Easter Pictures At the Park

April 6th, 2015

Catherine looking at flowers Catherine looking for eggs Nathaniel, Catherine and Ethan Still looking...

This year Easter coincided with the Tomb Sweeping Festival, which is a one-day holiday which means that we got a three-day weekend and there was no weird scheduling (ie. working on Saturday to make up for having Tuesday off). I had arranged it so that I wouldn’t teach this weekend and so we had a pretty nice weekend with all of us home. Nathaniel spent about 5 hours each day doing homework and studying ahead in his Chinese book, so it wasn’t all relaxing and carefree but we managed to get to a newish park each day.
Saturday we had a picnic of snack-ish foods and some yummy banana-cranberry-chocolate chip muffins (thanks Marlys!). We went early in the morning and came home after lunch for naps. Everyone slept, even never-takes-a-nap Nathaniel and that night we watched a movie on the wall with this projector that Santiago bought. It’s kinda like the movies, only more convenient and comfortable!
On Easter we invited Santiago’s sister and her son to join us. We bought food at KFC and then waited for them to arrive, only to wait another 30 minutes while she talked to some friends that she ran into. Hence all the pictures of the kids with flowers and playing with dirt. Since we ate late, we did the egg hunt late and didn’t make it home for naps. When we did get home it was too late for Catherine to sleep so I played with her and Santiago taught Nathaniel a new Chinese lesson. Sister invited us to dinner but Catherine was very fussy (she’s been battling a cold since Friday, so coupled with no nap it was no surprise) so I made her and I a simple dinner. Then I fed her in the kitchen while sitting on tiny stools so that she couldn’t hear the guys leave! I got her in bed around 6:30 and she was out almost instantly.
Yesterday was cold but Nathaniel wanted to return to the park to try his hand at selling bubble wands. There were several women selling them for 5 yuan each, but a store by us was selling them for just 1.5 yuan. He bought 10 and hoped to make a nice profit, but his lack of selling skills coupled with the weather meant that he didn’t sell a single one. He did enjoy trying and we’ll go there again for the May holiday and give it another try.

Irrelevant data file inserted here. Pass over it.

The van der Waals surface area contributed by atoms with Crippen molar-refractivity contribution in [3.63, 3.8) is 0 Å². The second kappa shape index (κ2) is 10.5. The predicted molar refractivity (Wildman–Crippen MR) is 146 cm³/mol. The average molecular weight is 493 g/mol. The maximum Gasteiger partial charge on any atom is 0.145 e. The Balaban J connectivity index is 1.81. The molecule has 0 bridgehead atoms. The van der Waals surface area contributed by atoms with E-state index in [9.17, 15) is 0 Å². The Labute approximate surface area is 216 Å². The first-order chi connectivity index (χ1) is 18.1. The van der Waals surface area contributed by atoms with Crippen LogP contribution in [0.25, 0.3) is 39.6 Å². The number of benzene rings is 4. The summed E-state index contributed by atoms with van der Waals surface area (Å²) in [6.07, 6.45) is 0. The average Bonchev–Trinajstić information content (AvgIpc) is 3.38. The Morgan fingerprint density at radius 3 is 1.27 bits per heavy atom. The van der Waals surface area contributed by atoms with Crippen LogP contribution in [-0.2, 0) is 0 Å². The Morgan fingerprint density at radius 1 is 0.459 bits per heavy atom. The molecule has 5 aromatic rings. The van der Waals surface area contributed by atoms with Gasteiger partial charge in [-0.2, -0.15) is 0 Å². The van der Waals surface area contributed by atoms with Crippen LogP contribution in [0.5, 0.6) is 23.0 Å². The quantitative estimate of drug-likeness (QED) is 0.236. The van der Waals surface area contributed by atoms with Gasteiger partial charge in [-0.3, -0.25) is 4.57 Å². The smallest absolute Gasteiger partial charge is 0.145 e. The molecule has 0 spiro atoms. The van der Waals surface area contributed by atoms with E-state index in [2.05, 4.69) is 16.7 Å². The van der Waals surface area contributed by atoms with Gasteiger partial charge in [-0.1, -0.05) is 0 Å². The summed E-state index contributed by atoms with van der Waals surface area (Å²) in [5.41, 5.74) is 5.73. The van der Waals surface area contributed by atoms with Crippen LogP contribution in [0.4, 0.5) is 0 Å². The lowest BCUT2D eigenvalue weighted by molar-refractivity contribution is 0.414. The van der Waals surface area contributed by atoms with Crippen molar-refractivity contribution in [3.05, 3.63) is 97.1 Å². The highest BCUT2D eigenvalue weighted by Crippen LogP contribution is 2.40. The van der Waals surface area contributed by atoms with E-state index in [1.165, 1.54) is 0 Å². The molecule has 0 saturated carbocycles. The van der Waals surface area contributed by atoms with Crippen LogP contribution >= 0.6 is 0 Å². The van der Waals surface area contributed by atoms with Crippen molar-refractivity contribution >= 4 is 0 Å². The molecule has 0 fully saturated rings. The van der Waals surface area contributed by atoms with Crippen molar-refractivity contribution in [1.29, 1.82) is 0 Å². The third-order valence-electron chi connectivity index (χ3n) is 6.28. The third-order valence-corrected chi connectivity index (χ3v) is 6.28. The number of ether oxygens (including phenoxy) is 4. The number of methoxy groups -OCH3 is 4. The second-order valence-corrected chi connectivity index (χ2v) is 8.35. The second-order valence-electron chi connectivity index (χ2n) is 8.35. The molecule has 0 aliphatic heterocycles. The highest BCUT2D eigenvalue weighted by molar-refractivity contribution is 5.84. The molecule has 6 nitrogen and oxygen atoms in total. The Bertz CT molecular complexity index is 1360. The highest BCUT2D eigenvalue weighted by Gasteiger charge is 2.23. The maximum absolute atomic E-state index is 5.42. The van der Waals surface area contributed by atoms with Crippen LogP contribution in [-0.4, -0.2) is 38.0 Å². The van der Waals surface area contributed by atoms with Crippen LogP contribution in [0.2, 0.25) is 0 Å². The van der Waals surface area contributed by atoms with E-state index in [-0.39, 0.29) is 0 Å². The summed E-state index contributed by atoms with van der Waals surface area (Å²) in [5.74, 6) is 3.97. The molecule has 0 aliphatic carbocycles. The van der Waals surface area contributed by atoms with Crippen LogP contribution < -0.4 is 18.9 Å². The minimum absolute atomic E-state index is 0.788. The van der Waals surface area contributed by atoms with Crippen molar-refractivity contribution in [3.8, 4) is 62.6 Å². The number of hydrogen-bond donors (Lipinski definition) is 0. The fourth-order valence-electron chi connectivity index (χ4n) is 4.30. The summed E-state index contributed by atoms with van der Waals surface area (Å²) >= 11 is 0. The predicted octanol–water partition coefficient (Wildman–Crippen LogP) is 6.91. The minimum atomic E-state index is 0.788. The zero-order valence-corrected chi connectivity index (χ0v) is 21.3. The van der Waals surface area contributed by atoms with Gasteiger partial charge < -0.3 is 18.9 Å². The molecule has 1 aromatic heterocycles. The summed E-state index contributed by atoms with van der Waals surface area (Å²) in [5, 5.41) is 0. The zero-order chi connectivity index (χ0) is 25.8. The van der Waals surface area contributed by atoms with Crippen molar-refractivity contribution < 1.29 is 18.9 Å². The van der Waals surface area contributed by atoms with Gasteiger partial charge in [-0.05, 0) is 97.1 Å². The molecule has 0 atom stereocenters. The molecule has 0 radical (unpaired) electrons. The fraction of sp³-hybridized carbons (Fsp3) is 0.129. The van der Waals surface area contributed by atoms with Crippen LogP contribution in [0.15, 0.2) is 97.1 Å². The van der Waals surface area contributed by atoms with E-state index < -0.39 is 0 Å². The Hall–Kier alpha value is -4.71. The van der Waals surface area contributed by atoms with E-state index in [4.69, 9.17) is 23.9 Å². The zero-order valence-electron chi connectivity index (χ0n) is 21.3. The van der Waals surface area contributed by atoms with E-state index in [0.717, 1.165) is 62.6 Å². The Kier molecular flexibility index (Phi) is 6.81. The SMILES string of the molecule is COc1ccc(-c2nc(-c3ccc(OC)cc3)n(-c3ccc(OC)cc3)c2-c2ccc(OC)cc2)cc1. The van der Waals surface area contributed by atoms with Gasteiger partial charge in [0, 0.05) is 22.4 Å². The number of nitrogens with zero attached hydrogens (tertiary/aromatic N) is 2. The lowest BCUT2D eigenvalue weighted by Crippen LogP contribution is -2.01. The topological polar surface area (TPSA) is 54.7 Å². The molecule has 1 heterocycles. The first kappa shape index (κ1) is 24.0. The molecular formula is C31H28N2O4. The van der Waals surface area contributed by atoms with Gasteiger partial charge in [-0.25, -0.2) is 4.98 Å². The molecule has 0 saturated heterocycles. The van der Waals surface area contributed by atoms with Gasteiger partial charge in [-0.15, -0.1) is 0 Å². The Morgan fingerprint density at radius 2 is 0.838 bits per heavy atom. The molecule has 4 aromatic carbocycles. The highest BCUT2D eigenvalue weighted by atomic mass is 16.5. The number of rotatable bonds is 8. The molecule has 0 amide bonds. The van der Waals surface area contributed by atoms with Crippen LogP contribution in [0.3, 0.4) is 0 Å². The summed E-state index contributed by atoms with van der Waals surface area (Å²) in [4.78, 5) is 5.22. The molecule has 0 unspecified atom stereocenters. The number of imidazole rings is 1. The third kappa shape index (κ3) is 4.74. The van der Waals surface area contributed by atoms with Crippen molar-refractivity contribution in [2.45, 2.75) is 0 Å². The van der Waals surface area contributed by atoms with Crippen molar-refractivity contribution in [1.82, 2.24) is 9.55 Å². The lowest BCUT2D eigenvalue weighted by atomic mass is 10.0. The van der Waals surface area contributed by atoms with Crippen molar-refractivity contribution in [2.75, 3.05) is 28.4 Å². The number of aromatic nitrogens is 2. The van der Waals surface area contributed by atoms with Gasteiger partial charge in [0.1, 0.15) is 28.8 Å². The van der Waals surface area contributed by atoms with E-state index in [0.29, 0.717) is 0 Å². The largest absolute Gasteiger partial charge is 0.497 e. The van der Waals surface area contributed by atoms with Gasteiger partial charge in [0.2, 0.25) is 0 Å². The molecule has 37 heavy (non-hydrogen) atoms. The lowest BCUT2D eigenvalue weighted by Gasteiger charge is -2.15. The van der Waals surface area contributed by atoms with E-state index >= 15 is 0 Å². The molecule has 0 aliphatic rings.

Nathaniel and Daddy Climbing on Daddy     Nathaniel hunting for eggs Nathaniel is amazed at all the eggs Ethan found! Catherine and Daddy Catherine and Mommy Nathaniel on his pogo stick

New Year’s Clothes

February 7th, 2014

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Most Chinese rush out to buy new clothes for the New Year, but we’ve never done that. Two  years ago, I started a sweater but come New Year’s Day, one sleeve was still not done. I finished it last year and Nathaniel’s worn it all year. I whipped up a dress for Catherine last year; I think it got left in America for baby Morgan to grow into. This year I had the best intentions to knit both of them sweaters, but I only got Nathaniel’s done…around 11 pm but I only weaved in ends that would be noticeable! The rest remains to be finished.

Again this year we were scolded by Santiago’s parents for always forgetting to buy new things, so a week before the holiday, I ran out for a quick shopping trip. I was certain I’d get his sweater done, so I just bought him some jeans. For Catherine I ended up buying her a cute floral shirt and paired it with jeans she had. I also put in the zipper on a sweater my mom knit her. While it didn’t match (no biggie…we’re in China where red, pink and orange can always be worn together!), it was cute.

Her red jacket and his blue sweatshirt were gifts from older aunt. Her hat was actually given to Nathaniel many years ago by Santiago’s coworker. She doesn’t have a child and apparently didn’t realize that it was more suitable for a girl. Glad no one else had a girl to pass it on to; it and the scarf are quite cute on Catherine.

Chinese New Year Children’s Book

February 2nd, 2014

Here’s the cover of a short children’s book that Nathaniel and I wrote about the Chinese New Year. It includes a several pictures of him celebrating the Chinese New Year througout his five years of life.


March 6th, 2013